We implemented a visualization application supporting interventional radiologists during analysis of simulated minimally invasive cancer treatment.

Visualization-guided evaluation of simulated treatment

The current clinical practice employs only rudimentary, manual measurement tools.
Our system provides visual support throughout three evaluation stages:

Stage 1
Starting with determining prospective treatment success of the simulation parameterization.
In case of insufficiencies,
Stage 2
includes a simulation scalar field for determining a new configuration of the simulation.
For complex cases, where Stage 2 does not lead to a decisive strategy,
Stage 3
reinforces analysis of interdependencies of scalar fields via bivariate visualization.

We conducted a user study with 9 interventional radiologists, which revealed the disadvantages of manual analysis in the measurement stage of evaluation and highlight the demand for computer-support through our system.

The analysis consists of three stages. Hence, we provide a visual metaphor for each subsequent step. Visualizations of the patient image and outlines of tumor and predicted coagulated region reflect the basic framework on which we build our advanced methods. Completely failed treatment is comparatively easy to spot, since the outline of the coagulation zone does not fully enclose the tumor. Hence, we focus our considerations on cases which cover the tumor entirely, but the safety margin may be violated.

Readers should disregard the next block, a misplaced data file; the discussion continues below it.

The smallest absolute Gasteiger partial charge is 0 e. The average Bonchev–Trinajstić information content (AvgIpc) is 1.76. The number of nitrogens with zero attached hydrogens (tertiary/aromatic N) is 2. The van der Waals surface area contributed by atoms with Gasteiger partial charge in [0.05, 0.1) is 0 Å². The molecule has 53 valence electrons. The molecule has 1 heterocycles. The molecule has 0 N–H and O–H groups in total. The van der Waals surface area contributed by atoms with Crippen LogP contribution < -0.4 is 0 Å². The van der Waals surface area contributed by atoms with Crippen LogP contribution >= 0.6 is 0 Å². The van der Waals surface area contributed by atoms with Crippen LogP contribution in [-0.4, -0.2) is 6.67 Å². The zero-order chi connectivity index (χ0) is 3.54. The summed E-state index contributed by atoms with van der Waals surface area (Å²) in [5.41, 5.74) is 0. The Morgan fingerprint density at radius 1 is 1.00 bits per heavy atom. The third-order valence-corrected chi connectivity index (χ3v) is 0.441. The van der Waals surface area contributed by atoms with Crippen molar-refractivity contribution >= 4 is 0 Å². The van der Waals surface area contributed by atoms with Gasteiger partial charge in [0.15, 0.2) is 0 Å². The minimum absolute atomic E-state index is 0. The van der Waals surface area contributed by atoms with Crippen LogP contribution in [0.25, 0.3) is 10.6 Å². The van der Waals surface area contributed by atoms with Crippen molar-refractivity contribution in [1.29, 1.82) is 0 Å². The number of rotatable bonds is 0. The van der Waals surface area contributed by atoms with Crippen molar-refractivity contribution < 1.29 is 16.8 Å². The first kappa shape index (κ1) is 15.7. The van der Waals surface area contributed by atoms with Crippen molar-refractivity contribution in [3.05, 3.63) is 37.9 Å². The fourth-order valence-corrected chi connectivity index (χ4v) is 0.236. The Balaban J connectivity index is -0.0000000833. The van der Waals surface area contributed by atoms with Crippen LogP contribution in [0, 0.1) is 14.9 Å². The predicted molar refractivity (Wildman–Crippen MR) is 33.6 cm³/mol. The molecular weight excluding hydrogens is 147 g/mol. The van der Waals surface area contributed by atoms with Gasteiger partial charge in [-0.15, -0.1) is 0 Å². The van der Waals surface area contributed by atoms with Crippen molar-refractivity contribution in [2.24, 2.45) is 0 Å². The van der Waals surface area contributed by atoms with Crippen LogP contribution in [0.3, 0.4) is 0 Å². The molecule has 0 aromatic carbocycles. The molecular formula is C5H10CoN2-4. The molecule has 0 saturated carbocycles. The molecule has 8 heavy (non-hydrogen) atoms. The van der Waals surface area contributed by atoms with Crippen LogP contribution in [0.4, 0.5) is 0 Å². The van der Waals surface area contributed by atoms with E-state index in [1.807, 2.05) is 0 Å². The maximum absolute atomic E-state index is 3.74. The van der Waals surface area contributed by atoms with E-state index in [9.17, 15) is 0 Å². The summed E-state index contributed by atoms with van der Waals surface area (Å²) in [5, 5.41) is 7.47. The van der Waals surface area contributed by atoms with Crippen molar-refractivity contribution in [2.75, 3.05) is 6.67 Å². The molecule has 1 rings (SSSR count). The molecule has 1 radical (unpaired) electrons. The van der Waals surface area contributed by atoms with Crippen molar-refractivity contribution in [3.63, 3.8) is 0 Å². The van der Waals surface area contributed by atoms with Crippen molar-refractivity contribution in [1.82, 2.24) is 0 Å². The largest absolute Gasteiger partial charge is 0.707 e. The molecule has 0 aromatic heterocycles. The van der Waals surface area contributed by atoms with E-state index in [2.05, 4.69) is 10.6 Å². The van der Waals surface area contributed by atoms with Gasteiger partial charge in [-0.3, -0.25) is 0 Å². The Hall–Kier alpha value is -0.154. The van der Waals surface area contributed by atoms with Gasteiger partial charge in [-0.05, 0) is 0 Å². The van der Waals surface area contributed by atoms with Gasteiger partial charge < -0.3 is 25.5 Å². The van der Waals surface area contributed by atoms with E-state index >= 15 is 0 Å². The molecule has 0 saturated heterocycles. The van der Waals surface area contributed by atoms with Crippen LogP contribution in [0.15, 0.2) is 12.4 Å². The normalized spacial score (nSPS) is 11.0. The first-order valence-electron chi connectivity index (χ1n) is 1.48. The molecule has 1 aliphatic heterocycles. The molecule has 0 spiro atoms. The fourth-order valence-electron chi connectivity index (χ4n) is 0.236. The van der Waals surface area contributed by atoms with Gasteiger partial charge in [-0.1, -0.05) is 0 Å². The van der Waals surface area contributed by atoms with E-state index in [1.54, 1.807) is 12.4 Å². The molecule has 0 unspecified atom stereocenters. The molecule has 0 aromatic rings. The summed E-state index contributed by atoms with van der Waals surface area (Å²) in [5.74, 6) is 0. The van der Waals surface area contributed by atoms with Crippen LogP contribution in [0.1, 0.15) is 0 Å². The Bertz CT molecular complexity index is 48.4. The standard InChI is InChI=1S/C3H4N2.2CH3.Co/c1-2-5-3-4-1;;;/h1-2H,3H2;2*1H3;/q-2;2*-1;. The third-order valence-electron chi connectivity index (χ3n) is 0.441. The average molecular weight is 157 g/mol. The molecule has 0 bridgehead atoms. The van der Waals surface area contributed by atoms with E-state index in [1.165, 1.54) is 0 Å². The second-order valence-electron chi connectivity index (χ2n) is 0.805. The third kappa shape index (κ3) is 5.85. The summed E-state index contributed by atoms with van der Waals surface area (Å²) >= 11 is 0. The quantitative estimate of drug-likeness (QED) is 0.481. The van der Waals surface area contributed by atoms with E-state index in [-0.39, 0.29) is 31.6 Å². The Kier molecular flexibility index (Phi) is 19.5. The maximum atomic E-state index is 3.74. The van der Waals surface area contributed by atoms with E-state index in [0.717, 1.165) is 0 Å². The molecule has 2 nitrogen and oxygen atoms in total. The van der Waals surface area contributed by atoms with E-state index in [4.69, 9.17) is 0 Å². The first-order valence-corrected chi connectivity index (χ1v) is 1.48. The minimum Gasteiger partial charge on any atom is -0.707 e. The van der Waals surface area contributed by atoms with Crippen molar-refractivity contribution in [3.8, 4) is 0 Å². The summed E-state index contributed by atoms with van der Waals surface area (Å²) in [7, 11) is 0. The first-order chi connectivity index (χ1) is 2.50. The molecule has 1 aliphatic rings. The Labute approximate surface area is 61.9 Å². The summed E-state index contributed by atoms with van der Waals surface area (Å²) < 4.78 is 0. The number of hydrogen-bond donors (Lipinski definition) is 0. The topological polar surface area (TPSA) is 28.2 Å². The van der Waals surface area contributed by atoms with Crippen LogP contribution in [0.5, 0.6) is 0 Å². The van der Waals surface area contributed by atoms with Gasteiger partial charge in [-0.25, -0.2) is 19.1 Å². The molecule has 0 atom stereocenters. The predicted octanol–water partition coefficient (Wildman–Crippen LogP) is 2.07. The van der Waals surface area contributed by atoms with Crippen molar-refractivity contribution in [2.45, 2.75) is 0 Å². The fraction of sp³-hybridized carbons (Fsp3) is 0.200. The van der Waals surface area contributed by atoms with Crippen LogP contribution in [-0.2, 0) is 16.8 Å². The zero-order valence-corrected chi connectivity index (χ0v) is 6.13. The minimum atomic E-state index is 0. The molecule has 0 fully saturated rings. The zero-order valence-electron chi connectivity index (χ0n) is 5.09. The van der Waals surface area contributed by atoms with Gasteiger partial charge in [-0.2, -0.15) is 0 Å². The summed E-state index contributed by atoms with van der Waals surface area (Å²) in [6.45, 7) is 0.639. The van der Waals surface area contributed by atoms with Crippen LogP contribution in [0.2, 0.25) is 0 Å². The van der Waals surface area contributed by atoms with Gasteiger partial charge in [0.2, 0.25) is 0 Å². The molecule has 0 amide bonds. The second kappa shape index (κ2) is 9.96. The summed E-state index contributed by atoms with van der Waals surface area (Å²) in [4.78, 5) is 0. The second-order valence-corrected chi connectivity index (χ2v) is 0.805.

A typical use-case of our visual analysis technique for evaluating simulations of minimally invasive cancer treatment. An interventional radiologist evaluates the safety margin of dead tissue around a tumor after simulated treatment (a) and encounters critical areas (orange and blue segments). Zooming in (b) unveils underlying patient data via a levels of detail-based approach and reveals a potential vessel (bright area). The radiologist decides to include the tissue temperature field from simulation via iso-contours (c) to further examine the finding. For final decision, the radiologist then analyses the dependence of blood temperature and tissue vulnerability (d). We provide a categorized, texture-based iso-contour representation, in this case categorizing into low and high values. After the radiologist identifies the cause of the issue, she updates the simulation parameters accordingly and tries to destroy the problematic vessel.

Stage 1 | Initially, we aid the process of evaluating success of a simulation configuration by removing the need for manual measurements. As previously stated, MICT demands destroying the tumor plus a rim of healthy tissue around it. However, severe over-treatment, i.e., coagulating large healthy portions of the organ, should be avoided. Therefore, we visualize the distance between simulated coagulation area and tumor in relation to the respective outlines.